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Trail of tears: the rise and fall of the Cherokee nation

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A sixth-generation North Carolinian, highly-acclaimed author John Ehle grew up on former Cherokee hunting grounds. His experience as an accomplished novelist, combined with his extensive, meticulous research, culminates in this moving tragedy rich with historical detail. The Cherokee are a proud, ancient civilization. For hundreds of years they believed themselves to be the "Principle People" residing at the center of the earth. But by the 18th century, some of their leaders believed it was necessary to adapt to European ways in order to survive. Those chiefs sealed the fate of their tribes in 1875 when they signed a treaty relinquishing their land east of the Mississippi in return for promises of wealth and better land. The U.S. government used the treaty to justify the eviction of the Cherokee nation in an exodus that the Cherokee will forever remember as the "trail where they cried." The heroism and nobility of the Cherokee shine through this intricate story of American politics, ambition, and greed. B & W photographs
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Grouped Work ID d3f514dc-60b7-4ac9-9f34-613c41f54323
Grouping Title trail of tears the rise and fall of the cherokee nation
Grouping Author ehle john
Grouping Category book
Last Grouping Update 2018-10-06 05:01:23AM
Last Indexed 2019-08-23 12:46:33PM

Solr Details

accelerated_reader_point_value 0
accelerated_reader_reading_level 0
author Ehle, John, 1925-2018
author_display Ehle, John
display_description Tells the story of the fateful journey of the forced removal of the Eastern band of the Cherokee in 1838. Among the many tales of history and the white man's encounters with the American Indian, none is as bitter or shameful as the removal of more than 18,000 Cherokee from their eastern homelands. In this well-documented work, Ehle discusses the history of the Cherokee nation, and he presents a sympathetic and emotional account of the development of the Cherokee political, social, and religious structure. The various factors, political and social, leading up to the 1838 migration and the ensuing murder of some 4,000 Cherokee tribesmen are also described. Newspaper stories, personal recollections, and diary entries are used to help recount pertinent facts and events.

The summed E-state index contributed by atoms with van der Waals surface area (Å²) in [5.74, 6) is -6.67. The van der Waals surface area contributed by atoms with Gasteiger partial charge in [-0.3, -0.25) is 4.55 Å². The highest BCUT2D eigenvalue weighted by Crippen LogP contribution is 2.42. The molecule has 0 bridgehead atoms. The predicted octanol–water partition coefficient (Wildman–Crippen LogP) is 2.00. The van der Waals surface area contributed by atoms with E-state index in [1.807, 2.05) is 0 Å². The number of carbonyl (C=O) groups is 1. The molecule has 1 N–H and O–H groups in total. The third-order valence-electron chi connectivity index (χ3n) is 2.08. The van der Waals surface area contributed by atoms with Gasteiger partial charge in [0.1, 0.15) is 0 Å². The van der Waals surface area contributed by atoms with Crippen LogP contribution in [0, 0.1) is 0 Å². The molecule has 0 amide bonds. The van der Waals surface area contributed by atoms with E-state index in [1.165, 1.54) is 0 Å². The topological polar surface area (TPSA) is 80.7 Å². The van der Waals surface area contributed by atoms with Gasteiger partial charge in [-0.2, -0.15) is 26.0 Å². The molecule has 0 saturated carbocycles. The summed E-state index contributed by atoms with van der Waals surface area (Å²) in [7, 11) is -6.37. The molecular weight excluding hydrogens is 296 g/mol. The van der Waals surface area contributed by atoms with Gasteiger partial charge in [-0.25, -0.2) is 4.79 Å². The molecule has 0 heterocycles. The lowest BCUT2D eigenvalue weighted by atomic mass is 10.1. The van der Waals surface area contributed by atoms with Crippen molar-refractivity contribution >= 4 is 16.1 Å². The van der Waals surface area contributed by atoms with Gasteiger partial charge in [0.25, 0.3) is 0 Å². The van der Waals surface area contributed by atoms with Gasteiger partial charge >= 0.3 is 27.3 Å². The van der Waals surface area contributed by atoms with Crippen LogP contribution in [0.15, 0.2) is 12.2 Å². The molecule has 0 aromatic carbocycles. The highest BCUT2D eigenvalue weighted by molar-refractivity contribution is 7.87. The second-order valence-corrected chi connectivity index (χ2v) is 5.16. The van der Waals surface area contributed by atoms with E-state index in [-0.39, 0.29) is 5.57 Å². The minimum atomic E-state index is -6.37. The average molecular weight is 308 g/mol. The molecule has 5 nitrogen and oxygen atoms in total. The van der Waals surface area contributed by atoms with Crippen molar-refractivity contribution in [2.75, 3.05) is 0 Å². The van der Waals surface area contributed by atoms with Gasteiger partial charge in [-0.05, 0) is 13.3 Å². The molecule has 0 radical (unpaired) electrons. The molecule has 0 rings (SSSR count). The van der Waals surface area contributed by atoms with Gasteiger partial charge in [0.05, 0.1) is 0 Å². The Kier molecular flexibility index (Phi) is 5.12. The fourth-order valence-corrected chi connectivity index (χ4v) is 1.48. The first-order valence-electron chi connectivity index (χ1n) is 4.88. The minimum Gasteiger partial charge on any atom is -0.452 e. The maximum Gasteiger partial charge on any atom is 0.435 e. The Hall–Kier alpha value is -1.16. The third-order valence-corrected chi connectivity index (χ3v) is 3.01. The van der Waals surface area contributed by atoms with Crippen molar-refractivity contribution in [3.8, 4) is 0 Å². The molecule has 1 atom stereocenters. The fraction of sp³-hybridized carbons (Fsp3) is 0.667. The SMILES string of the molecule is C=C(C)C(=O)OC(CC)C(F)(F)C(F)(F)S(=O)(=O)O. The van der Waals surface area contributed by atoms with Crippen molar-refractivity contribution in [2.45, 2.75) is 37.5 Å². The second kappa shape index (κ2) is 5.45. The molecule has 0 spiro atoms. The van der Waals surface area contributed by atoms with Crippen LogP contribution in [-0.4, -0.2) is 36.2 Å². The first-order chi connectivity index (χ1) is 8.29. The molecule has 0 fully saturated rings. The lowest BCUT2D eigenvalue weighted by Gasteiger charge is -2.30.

id d3f514dc-60b7-4ac9-9f34-613c41f54323
isbn 038523953
last_indexed 2019-08-23T16:46:33.435Z
lexile_score 1150
literary_form Other
literary_form_full Other
primary_isbn 9780385239547
publishDate 1988
Bib IdFormatFormat CategoryEditionLanguagePublisherPublication DatePhysical Description
ils:a36333 Book Books 1st ed. English Doubleday, ©1988. 424 pages, [8] pages of plates : illustrations ; 24 cm
recordtype grouped_work
Cherokee Indians
Cherokee Indians -- History
Cherokee Indians -- Relocation
Cherokee Removal, 1838
Geschichte (1835-1838)
Indians of North America -- Southern States -- Relocation
Trail of Tears (1838-1839)
Trail of Tears, 1838-1839
United States, Southern States -- Native races -- History
title_display Trail of tears : the rise and fall of the Cherokee nation
title_full Trail of tears : the rise and fall of the Cherokee nation / John Ehle
title_short Trail of tears :
title_sub the rise and fall of the Cherokee nation
topic_facet Cherokee
Cherokee Indians
Cherokee Removal, 1838
Geschichte (1835-1838)
Indians of North America
Native races
Southern States
Trail of Tears, 1838-1839